Results tagged ‘ Osaka ’
A whirlwind couple weeks of baseball in Japan has come to an end and with it some fond memories. This is one of the greatest international events MLB puts on every couple years. We worked side by side with our Japanese friends to renovate and maintain 5 different ballparks where the MLB All-stars took on the Japan Samurai. Crisscrossing Japan from Okinawa to Sapporo with stops in Osaka and Tokyo was fun but challenging. We had the chance to meet some really awesome people along the way, see some old friends and make a lot of new ones. Its so cool spending time with folks that tend to fields and work on stadiums around the world that speak the same language…baseball! Its truly unique that event though we actually speak different languages that when were working on the field we understood each other and what we were trying to achieve. This tour is really about building friendships through sport and I can say in that regard it was a major success.
MLB has been playing in Japan for over 80 years and this tour celebrated that relationship. The Japanese and Americans share a passion for a sport that we both call our national past time. This tour brought us to some new destinations that allowed us to develop new relationships by working together on the fields and ballparks. We learned new exciting things from one another such as equipment and materials they use vs what we use.
Note: We actually started a little more than a week before the event started prepping fields around various other events that were being held at each venue before the all star tour. .
Day 1-4 – Our first stop was in Osaka where we spent time with the ground crew and local ballpark staff preparing the field and venue for the first exhibition game at Koshien stadium, Home to the Hanshin tigers. The history of the field resonates each time I spoke with members of the ground crew and staff. There are quite a few interesting facts about this ballpark built in the early 1920’s with an original capacity of 80000. Over the years the size was reduced and now holds about 40k. Baseball actually started in this country around 1870 and the MLB tour has been a true exchange of values and cultures since the 1920s.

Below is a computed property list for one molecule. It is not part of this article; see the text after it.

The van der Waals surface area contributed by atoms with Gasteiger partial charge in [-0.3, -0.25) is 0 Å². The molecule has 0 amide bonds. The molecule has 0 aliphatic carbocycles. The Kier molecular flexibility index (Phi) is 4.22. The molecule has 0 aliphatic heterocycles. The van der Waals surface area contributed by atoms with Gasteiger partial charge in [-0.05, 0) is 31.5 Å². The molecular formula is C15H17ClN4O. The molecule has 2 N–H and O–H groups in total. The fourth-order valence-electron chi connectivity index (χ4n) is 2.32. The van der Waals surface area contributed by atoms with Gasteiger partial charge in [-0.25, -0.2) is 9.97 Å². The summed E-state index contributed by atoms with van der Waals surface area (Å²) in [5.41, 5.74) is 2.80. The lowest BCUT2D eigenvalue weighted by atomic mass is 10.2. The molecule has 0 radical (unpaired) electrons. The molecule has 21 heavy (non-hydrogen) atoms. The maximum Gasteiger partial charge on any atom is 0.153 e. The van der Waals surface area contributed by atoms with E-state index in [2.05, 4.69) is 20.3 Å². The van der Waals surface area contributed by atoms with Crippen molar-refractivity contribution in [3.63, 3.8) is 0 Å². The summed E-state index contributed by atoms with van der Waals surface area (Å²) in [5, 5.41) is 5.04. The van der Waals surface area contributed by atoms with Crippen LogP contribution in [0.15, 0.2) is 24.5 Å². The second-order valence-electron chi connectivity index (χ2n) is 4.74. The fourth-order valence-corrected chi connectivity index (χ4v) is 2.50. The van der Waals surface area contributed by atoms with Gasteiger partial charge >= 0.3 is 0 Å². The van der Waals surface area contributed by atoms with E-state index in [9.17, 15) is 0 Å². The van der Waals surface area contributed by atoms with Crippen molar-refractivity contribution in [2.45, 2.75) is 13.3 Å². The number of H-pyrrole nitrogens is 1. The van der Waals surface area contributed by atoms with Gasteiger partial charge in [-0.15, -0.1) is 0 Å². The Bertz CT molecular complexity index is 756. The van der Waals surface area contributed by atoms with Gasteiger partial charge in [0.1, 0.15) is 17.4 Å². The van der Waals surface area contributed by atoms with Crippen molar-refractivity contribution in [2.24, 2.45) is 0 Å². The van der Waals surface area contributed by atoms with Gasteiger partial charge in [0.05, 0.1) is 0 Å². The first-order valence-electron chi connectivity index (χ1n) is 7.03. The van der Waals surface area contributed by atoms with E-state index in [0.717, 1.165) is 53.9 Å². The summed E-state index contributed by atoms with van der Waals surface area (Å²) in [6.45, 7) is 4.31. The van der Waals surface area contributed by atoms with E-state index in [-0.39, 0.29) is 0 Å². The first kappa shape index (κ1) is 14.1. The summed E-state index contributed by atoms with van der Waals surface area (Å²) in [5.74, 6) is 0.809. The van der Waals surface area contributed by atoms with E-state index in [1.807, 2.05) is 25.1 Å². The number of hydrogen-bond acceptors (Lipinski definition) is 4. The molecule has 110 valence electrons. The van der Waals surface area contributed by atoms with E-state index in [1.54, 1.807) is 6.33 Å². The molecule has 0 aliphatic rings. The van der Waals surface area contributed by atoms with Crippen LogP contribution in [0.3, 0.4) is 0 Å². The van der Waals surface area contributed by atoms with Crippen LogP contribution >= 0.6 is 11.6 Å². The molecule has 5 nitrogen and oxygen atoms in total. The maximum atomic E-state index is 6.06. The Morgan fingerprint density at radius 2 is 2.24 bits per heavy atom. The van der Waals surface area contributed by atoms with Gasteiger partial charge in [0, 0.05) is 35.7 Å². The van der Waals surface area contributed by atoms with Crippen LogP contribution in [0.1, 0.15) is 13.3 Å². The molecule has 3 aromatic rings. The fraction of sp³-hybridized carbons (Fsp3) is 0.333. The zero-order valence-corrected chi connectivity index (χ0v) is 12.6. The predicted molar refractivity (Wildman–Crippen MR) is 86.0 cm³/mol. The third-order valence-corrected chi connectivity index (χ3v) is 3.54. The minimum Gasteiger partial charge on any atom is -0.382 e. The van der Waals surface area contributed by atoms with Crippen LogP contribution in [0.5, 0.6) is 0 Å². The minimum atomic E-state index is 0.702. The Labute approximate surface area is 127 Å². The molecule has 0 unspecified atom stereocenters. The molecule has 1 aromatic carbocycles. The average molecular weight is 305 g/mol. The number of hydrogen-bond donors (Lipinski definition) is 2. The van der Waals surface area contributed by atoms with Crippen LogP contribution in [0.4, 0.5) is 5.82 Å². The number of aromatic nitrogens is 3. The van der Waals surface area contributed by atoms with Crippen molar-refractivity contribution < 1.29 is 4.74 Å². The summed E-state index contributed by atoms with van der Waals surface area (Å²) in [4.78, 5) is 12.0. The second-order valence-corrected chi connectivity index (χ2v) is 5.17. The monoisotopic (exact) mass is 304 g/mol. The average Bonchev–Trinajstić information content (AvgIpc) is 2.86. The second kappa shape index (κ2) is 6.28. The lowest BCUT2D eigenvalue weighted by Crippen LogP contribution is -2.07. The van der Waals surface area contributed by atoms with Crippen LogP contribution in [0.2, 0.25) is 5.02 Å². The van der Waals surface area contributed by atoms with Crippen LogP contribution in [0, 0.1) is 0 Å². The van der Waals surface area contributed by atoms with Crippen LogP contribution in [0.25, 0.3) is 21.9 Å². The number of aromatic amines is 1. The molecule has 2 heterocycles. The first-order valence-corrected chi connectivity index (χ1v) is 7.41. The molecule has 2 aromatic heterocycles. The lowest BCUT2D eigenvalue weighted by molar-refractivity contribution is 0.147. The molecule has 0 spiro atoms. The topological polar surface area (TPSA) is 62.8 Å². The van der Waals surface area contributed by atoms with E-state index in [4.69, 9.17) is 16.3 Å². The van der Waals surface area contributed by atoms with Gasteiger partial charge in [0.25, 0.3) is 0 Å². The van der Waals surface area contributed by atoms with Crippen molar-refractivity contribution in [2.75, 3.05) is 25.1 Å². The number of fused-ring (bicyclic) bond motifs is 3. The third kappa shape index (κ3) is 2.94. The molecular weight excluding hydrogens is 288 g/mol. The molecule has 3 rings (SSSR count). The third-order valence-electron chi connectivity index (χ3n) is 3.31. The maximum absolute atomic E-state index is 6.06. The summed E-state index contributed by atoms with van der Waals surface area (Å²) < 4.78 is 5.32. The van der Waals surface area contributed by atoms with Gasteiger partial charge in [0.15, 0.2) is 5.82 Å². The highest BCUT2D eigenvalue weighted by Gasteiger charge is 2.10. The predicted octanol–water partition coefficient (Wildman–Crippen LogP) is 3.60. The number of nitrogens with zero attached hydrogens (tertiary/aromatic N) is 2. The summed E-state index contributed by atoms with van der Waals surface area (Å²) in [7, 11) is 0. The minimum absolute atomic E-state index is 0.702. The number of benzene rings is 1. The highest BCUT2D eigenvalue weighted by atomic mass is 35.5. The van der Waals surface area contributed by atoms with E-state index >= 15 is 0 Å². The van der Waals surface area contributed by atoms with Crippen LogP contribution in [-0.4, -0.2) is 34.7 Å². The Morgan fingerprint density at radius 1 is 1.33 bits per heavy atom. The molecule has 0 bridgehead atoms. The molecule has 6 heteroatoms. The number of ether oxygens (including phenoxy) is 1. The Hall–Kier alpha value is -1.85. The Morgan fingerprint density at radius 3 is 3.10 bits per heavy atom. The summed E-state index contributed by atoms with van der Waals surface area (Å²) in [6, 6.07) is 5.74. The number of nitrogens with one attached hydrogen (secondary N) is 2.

In 1934 Connie Mack brought a group of MLB all stars on a tour of Japan stopping to play in Koshien. Eighty years ago players on the 1934 team of all stars included Babe Ruth, Lou Gehrig, Jimmie Fox, Lefty Gomez and one interesting journeyman Moe Berg. What I find fascinating about Moe being on this team is that he was supposedly not in koshien the day they played at the park in front of a sold-out crowd. According to various stories from the locals he was supposedly in Tokyo filming parts of Japan. This film was eventually used by the CIA. A book written later after World War 2 called “A catcher and a spy” outlines some of Moe’s history as a spy for the CIA. There is also a large plaque in a green garden located beside the stadium that sports the bust of babe Ruth and the importance of the 1934 tour.
As for the history behind Koshiens darker black Infield color, it is a sandy mix with a little silt and a very small amount of clay. There is some volcanic ash and local organics that attribute to the dark color. It truly is hallowed ground for many reasons and we highly respected that heritage as we worked on the field. We asked about ways to firm it up but we’re told of the history and respected their request. Shortly after only re-building the mound and homeplate with small amounts of MLB clays from the states, Kanazowa-san the head curator of the field wanted to see the soil conditioner we brought over. Obviously the red color was something they were concerned about but he was very interested in the properties of the product. One thing led to another and he agreed to allow us to use the red conditioner on the mound and batter’s box. So for the first time since the ballpark was constructed, there was a little color on this field (which will be removed shortly after we leave). But the real story is that he wanted to see what it did and how it was used and if he liked the product, we explained that he could have it dyed black to match Koshiens black infield mix perfectly.
Day 2. Obviously pulling off an event like this at multiple parks requires some scheduling and help so our Brickman sportsturf team was composed of Chad Olsen, Eric Ogden, Zach Zverson and Isaiah Lienau. These guys worked some long long shifts while crossing Japan a few times overseeing the field preparations.